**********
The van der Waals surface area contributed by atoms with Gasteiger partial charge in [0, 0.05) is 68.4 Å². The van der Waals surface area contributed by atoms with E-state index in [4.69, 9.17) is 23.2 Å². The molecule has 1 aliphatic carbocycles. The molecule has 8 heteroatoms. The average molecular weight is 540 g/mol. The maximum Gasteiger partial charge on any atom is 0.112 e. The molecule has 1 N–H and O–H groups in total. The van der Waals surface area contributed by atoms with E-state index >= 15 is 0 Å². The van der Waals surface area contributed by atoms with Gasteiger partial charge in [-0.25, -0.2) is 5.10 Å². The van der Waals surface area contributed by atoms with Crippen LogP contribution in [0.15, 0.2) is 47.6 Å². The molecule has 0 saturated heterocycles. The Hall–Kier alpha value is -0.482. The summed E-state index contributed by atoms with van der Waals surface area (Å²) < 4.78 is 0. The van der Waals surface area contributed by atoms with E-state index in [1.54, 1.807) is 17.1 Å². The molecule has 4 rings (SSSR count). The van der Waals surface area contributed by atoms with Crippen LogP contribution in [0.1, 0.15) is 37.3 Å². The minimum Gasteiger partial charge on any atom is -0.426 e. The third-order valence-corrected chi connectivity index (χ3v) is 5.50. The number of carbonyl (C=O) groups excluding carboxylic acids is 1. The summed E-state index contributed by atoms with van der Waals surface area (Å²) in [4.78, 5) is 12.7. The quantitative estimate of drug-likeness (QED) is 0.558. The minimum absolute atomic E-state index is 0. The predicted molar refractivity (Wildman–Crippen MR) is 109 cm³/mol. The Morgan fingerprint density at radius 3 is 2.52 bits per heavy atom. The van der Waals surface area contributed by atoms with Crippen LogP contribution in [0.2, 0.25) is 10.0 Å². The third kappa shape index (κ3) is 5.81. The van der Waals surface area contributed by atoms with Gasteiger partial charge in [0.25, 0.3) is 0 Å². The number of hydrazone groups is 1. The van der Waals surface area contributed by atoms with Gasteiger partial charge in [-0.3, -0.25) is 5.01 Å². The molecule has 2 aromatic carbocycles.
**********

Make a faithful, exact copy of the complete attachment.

The van der Waals surface area contributed by atoms with Gasteiger partial charge in [0, 0.05) is 68.4 Å². The van der Waals surface area contributed by atoms with E-state index in [4.69, 9.17) is 23.2 Å². The molecule has 1 aliphatic carbocycles. The molecule has 8 heteroatoms. The average molecular weight is 540 g/mol. The maximum Gasteiger partial charge on any atom is 0.112 e. The molecule has 1 N–H and O–H groups in total. The van der Waals surface area contributed by atoms with E-state index >= 15 is 0 Å². The van der Waals surface area contributed by atoms with Gasteiger partial charge in [-0.25, -0.2) is 5.10 Å². The van der Waals surface area contributed by atoms with Crippen LogP contribution in [0.15, 0.2) is 47.6 Å². The molecule has 0 saturated heterocycles. The Hall–Kier alpha value is -0.482. The summed E-state index contributed by atoms with van der Waals surface area (Å²) < 4.78 is 0. The van der Waals surface area contributed by atoms with E-state index in [1.54, 1.807) is 17.1 Å². The molecule has 4 rings (SSSR count). The van der Waals surface area contributed by atoms with Crippen LogP contribution in [0.1, 0.15) is 37.3 Å². The minimum Gasteiger partial charge on any atom is -0.426 e. The third-order valence-corrected chi connectivity index (χ3v) is 5.50. The number of carbonyl (C=O) groups excluding carboxylic acids is 1. The summed E-state index contributed by atoms with van der Waals surface area (Å²) in [4.78, 5) is 12.7. The quantitative estimate of drug-likeness (QED) is 0.558. The minimum absolute atomic E-state index is 0. The predicted molar refractivity (Wildman–Crippen MR) is 109 cm³/mol. The Morgan fingerprint density at radius 3 is 2.52 bits per heavy atom. The van der Waals surface area contributed by atoms with Crippen LogP contribution in [0.2, 0.25) is 10.0 Å². The third kappa shape index (κ3) is 5.81. The van der Waals surface area contributed by atoms with Gasteiger partial charge in [0.25, 0.3) is 0 Å². The number of hydrazone groups is 1. The van der Waals surface area contributed by atoms with Gasteiger partial charge in [-0.3, -0.25) is 5.01 Å². The molecule has 2 aromatic carbocycles.